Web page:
Age of Ambition by Evan Osnos [Book Summary – Review]

In late decades a country has outdone all of the others. China was used to see as a rustic, poverty-stricken, and the paranoid nation. Then, it has become one of the world’s largest industrial countries and its greatest exporter. Every year its population keeps becoming richer. What’s the behind of that quick turn around? 

That review explains to you just how China has succeeded in becoming one of the world’s directing economies. Additionally, they explain to you how that growth had caused huge knock-on effects on Chinese society as a whole. Maybe the most important thing is that the nation is leaving behind its traditionally centralized and autocratic roots and moving forward to a more individualist and open community. 

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Chapter 1 – Since the 1980s China has been witnessing a drastic boom in its economy and it continues to grow today.

The Chinese economy, with no doubt, has an unbelievable success story shifting the country from poverty to a relatively, and mostly, the prosperous state within only a couple of decades and has paved the way for its main role in today’s world.

In fact, China’s economy has increased in size of approximately eight percent a year based on GDP. That is, it has turned up as its doubled size every seven to eight years!

While the United States has grown only three percent between 1989 and 2014, China which has by far the fastest-growing economy averaged at the rate of nine percent during the same time span.

There’s also an outstanding rise in the income along with the impressive GDP growth of China and this rise still keeps mounting up.

To name an example, one should know about the fact that an average Chinese man had an insufficient amount of 200 dollars as an income in 1978.

However, today a Chinese man earns approximately 6.000 dollars, 30 times that amount paid back in the late 1970s apart from the wages that keep improving just like the country’s economic status.

Besides, all these achievements of China, regarding its economic steps to improve itself, has brought the country a tremendously rising significance as an exporter among its peers.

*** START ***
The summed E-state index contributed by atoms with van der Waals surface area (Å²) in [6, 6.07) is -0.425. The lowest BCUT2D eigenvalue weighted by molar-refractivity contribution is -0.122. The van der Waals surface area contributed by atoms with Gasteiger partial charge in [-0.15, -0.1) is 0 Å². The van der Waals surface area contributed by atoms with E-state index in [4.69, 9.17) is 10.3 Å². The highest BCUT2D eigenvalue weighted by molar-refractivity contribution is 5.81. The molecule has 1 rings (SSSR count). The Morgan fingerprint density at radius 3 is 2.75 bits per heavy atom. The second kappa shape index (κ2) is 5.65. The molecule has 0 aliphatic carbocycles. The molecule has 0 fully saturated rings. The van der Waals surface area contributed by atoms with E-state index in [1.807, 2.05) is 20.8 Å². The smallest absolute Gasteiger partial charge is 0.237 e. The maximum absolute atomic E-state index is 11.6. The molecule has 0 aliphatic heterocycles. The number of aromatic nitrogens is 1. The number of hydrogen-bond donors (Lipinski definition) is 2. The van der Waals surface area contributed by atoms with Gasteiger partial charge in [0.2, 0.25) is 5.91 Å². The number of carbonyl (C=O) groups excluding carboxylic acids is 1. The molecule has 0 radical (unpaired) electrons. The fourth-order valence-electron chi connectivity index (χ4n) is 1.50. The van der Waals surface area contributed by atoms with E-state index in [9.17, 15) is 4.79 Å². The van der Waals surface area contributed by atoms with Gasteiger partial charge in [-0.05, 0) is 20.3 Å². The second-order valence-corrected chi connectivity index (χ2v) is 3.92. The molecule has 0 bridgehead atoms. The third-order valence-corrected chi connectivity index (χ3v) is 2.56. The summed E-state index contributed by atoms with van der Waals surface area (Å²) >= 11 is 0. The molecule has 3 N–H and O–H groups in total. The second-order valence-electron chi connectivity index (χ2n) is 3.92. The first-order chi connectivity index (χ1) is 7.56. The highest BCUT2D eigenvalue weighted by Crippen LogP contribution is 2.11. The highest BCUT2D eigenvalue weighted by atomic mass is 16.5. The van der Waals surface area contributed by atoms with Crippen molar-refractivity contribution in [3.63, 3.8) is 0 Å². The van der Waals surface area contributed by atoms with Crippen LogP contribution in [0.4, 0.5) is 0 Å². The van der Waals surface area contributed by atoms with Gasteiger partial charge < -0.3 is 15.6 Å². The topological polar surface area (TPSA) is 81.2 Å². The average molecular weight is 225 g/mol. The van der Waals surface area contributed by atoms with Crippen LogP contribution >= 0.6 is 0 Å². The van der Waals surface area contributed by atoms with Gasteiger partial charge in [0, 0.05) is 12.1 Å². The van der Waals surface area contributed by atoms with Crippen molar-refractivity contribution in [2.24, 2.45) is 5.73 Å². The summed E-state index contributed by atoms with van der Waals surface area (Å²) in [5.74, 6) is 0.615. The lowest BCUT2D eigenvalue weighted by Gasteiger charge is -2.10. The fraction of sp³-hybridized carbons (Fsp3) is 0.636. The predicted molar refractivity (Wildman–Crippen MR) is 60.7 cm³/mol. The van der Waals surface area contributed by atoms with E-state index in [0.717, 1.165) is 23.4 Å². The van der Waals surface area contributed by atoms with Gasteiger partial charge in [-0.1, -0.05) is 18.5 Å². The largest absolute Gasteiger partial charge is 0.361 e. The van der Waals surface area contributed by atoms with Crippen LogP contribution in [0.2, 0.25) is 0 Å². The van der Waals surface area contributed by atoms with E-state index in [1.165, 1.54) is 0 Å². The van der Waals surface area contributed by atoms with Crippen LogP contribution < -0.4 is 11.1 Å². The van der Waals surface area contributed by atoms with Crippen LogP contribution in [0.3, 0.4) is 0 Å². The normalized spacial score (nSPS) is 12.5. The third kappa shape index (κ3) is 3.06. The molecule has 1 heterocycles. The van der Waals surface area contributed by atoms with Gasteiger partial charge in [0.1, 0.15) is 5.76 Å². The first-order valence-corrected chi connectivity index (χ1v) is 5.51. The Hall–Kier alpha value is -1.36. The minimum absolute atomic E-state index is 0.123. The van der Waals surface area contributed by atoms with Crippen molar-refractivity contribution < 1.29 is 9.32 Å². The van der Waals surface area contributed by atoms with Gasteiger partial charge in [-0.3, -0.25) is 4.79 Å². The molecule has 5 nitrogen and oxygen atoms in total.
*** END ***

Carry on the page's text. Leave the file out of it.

Back in 1999, China had accounted for only less than a third of the United States’  exports which is the largest exporter and that placed China at number nine in the global ranking of exporters. However, China succeeded to place itself in the first place within less than a decade.

Without any doubt, China’s economy is growing and that brings us the question: why?

Chapter 2 – China’s financial increase’s start came from its peasants, not from some brilliant political strategy.

Still being a country suffering from poverty in the 1950s, China was struggling with economic problems. People living in China had a mere third of per capita income than that of those in sub-Saharan Africa. So, what caused this significant growth?

Let’s start with what backfired: When Mao Zedong took a step to get China out of poverty, it did not go beyond failure. 

To get rid of the old-fashioned and insufficient economy, Mao Zedong had launched an economy program, called as the Great Leap Forward, that aimed at the prohibition of private farming in 1958.

Although the plan had seemed to be on its way to work out and that Chinese people saw some improvement in the economy at the very beginning, the program was not much of some help but made the country ledge behind where they had already been.

China experienced a severe recession and a drastic famine that caused millions of people to die- 30 to 45- which was more than the total casualties of World War One!

While struggling against poverty, farmers had to look for another way of sustaining their lives. In the village of Xiaoguang, 18 farmers with limited finances made a treaty to allocate the land of the collection between them and cultivate it separately and guaranteed to keep each other’s family in safe hands in case of arrest.

These farmers decided to put their surplus yields on sale so that they could earn 20 times much than they were doing before and made a profit when the government wanted mostly the major amount of portion of their harvests. 

As time goes by, this has been seen as a model for others as well and caused supermarkets to flourish in away. 

When the Chinese government found out about this scheme, they allowed it because it was promising an eventual success. They started enlarging it by 800 million Chinese farmers from 1979 onward and China witnessed a boom in GDP.

In the following years, the freedom to start private or semi-private businesses began expanding on to the other sectors as well thanks to the leader Deng Xiaoping. This policy resulted in the emerging of new small enterprises and an economic boom.

Chapter 3 – Chinese society is starving for achievement.

In 1966,  Mao Zedong, aiming to construct a society where each individual is equal, started a radical socio-political movement that is called as Cultural Revolution. The military, for example, abolished ranking and Party stopped promoting competitive sports so as to contribute to their culture with even higher solidarity.